Signing to a Record Label or Publishing Company shouldn’t be as daunting as it’s made to be. Most unsigned artists, songwriters and producers go into sending song submissions with the idea and hope that their one demo will land them a deal right away. Sure, this can happen and has most definitely happened in my experience, but these are by artists and songwriters who have put years into mastering their craft in preparation to send a song that makes A&R’s want to jump out of their swizzle chairs and start typing up agreements.
For any aspiring songwriter and producer out there, if you didn’t know before, A&R’s will become a huge part of your career, throughout early development and into your greatest and most successful years. In order to truly understand what we look for in a new signing, it’s crucial to know the nitty-gritty of what we actually do.
Let’s get into the mind of an A&R!
What Does An A&R (Artists & Repertoire) Do?
Think of A&R’s as your creative manager. For independent record labels and publishing companies, the role will include scouting new talent, developing your sound, artistry, and strengthening your songwriting and production. You’ll be put in the right sessions in order to benefit your growth and each session will become bigger and better, providing you’re developing well and exciting your team. Your development process will consist of having continuous feedback, having your A&R sit in sessions giving direction to you and your co-writers, as well as your rep aliasing with external labels and writers to get your name and talent into A&R’s minds for A/B-List sessions.
How To Impress An A&R
The majority of writers going into sending a cold email or having a meeting will instantly hope that they’ve landed a deal and the dream advance after they first meet. Any songwriter who has sent their music off for review or has had a one-to-one meeting with a label will know that the process isn’t that easy.
Funnily enough, it’s not just a smash hit song A&R’s are looking for when meeting an unsigned writer. When we open up those submission emails or start chatting with a potential star, we look for one key thing; potential. Does this songwriter/producer have a consistent number of good melodies or lyrics or beats or hooks etc - what’s their strength and can this become something special? Persona - is this songwriter/producer/artist showing they’re excited to develop their weaknesses? Perhaps in-denial/stubborn to what they need to work on?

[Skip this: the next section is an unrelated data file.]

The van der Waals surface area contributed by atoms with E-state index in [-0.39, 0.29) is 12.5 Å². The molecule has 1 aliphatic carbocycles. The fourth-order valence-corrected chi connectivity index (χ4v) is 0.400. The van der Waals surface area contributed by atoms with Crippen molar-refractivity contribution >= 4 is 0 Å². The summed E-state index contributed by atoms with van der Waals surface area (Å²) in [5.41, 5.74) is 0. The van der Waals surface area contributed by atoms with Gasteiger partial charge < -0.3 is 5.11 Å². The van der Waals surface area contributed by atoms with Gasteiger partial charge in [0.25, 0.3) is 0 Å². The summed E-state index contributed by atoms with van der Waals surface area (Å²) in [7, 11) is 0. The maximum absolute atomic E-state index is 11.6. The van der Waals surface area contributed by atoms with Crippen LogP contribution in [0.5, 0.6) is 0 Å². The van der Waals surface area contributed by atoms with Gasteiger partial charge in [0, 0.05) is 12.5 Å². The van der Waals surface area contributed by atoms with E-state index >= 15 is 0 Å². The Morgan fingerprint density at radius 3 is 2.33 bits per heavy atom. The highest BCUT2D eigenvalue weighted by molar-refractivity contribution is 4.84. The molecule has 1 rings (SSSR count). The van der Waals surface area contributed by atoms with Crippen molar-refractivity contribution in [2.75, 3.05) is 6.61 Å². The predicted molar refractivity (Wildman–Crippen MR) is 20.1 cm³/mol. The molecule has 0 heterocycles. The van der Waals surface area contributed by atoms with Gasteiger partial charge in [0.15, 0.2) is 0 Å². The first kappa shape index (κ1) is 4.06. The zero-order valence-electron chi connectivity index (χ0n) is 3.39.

Depending on which label you’re sending your music to, even if you’re showing potential, sadly a lot of major labels or indie labels with large rosters may not be able to take the songwriter or producer on, purely because of the lack of time they have to work with early development stages (whether or not you're at your early stages of songwriting and producing our online A&R mentoring services are available for you. Learn more here 👊).
But this is where you impress the A&R - from here on it’s your key goal to ensure every new song you send them is better than the last. If the label is a gooden and gave you constructive feedback, then make sure they can hear their own feedback in the next song. Development is a HUGE part of all writers and artists career, no matter what stage you are at. So showing and proving to them that you’re capable of growth will instantly keep you in their good books.
Your submissions and if you’re lucky enough, your meetings, need to be as humble and as professional as possible. Think of these introductions as a date; you never want to give off the wrong impression and scare the other person away, so tread lightly and play it cool.
If you really want to excite an A&R, discuss how open-minded you are towards sessions, truthful feedback and any suggestions that can further your growth. We like a songwriter, producer or artist who we know will not be a headache.
How To Approach Cold Song Submissions
So you have been working on a beat or song for months, you’ve finally finished up and you’re unbelievably proud of the smash you have written. It’s time to send across to the publishing or record label you have had your eye on for years - with an email subject of “Your next signing” or “The best song you’ve ever heard”. Congratulations, you have discovered the quickest way to get an A&R to delete an email without even opening it up.
I’ll admit, I am one of those hundreds of A&R’s that will refuse a submission based off an introduction email. But think of it from our perspective, we will be spending a lot of time and energy into this writers development - so we want to make sure the person we’re working with is a good egg; humble, reliable, professional. So instantly, all we’re seeing is a writer who is in denial.
Not sure what to say in your email? Don’t overthink it! Use our email templates and make it your own.
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